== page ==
Hinda was born in eastern Ethiopia 25 years ago to Somali parents. Violence in Somalia prompted them to seek shelter across the border. Hinda has never stepped foot inside Somalia. She’s never left Somali region where her parents settled. She’s an animated woman with an answer for everything and grins every time she looks into the eyes of her eight-month daughter Sumaya.
But when I ask her about her ambitions and hopes for Sumaya, she pauses, looks down and says:“I want to go home, but I don’t know where that is.”
Hoping it’s not forever
I met Hinda sheltering from the noon sun at one of two distribution points in Kebribayah refugee camp. Established in 1991, it’s the oldest camp in Ethiopia and is home to 15,000 refugees, mostly Somali. She’s been receiving food assistance from the World Food Programme (WFP) for as long as she can remember. It has become a source of stability and familiarity in her life.
Noticing that she hadn’t got any food with her yet she was at the back of a distribution centre, I ask her why she was there. She explains that her allocated day was tomorrow but she attended today because the centre is a social hub for mothers in the camp.
Sumaya clings to her mother as Hinda explains: “I grew up on WFP food, and now her family is doing the same. I hope it’s not forever — I don’t want my children to be talking to WFP in 24 years.”
Only option to survive
With parental responsibilities and no options for employment, depending on food assistance is Hinda’s only real option to survive. She’s more than grateful but clarified that her ambition is that one day she’ll be independent, free from relying on food assistance, and so will her children.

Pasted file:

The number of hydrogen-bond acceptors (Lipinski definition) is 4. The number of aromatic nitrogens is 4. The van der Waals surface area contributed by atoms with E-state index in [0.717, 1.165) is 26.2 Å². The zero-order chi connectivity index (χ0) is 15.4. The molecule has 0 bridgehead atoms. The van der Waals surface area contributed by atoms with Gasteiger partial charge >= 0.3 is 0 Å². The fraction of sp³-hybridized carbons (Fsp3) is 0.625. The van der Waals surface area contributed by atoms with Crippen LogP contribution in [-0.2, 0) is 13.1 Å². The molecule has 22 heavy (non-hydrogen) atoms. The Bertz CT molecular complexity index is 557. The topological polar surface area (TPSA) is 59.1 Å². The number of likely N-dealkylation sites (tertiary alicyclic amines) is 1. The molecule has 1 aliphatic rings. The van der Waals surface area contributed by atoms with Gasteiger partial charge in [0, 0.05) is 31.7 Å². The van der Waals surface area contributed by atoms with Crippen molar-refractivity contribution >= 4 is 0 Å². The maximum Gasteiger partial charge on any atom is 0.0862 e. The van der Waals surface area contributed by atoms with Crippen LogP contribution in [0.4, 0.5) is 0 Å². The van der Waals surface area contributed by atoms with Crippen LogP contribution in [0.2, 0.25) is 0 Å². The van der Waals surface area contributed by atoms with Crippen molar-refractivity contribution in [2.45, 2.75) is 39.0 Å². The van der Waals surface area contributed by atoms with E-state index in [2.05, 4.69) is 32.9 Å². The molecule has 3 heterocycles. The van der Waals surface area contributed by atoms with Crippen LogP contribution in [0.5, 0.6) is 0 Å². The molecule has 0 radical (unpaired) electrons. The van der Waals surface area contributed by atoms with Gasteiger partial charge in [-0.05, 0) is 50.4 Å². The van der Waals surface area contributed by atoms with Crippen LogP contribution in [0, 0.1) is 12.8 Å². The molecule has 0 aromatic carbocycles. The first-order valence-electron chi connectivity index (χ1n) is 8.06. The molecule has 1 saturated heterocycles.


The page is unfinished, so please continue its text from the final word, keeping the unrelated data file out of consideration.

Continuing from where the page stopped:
In collaboration with Ethiopia’s Agency for Refugees and Returnees Affairs in Kebribayah, WFP distributes a combination of cash, salt, oil, pulses and corn-soya blend each month, all provided thanks to generous contributions from the European Union’s European Civil Protection and Humanitarian Aid Operations department (ECHO).
In 2019, ECHO contributed US$13 million to WFP to cover a range of food assistance activities including cash and food support to refugees in Ethiopia.
Rice, spaghetti and sugar
The cash component is designed to supplement core food items. Each eligible refugee receives 245 Birr (US$7.50) per month to be spent on enhancing the diversity of their diet. Hinda says her cash priorities are “rice, spaghetti and sugar.”
Ethiopia has the second-largest refugee population in Africa, hosting over 900,000 registered refugees from Eritrea, Kenya, Somalia and South Sudan.
WFP uses a multi-faceted approach to tackle hunger through innovative resilience-focused activities that will eventually help people to help themselves. But the goal of zero hunger in Ethiopia is ambitious and requires an emergency response to alleviate the most basic food needs first.
Without regular monthly support, families such as Hinda’s would be forced to make difficult and sometimes dangerous decisions about how to source food.
Hinda lives ten minutes walk from the distribution centre. Her home is constructed of branches, dried mud and a roof of stitched cloth and plastic. The two rooms — a bedroom for the family of six and a kitchen — are dark and spartan. Outside, her kitchen utensils dry under the scorching sun. The simplicity reflects her outlook; she doesn’t want or need much; her wants are for a better, independent future.
Not a lot changes in Kebribayah. Life is repetitive and predictable, but for many like Hinda, the very stability afforded by consistent monthly food and cash distributions is vital. It gives her hope that there is something to look forward to tomorrow.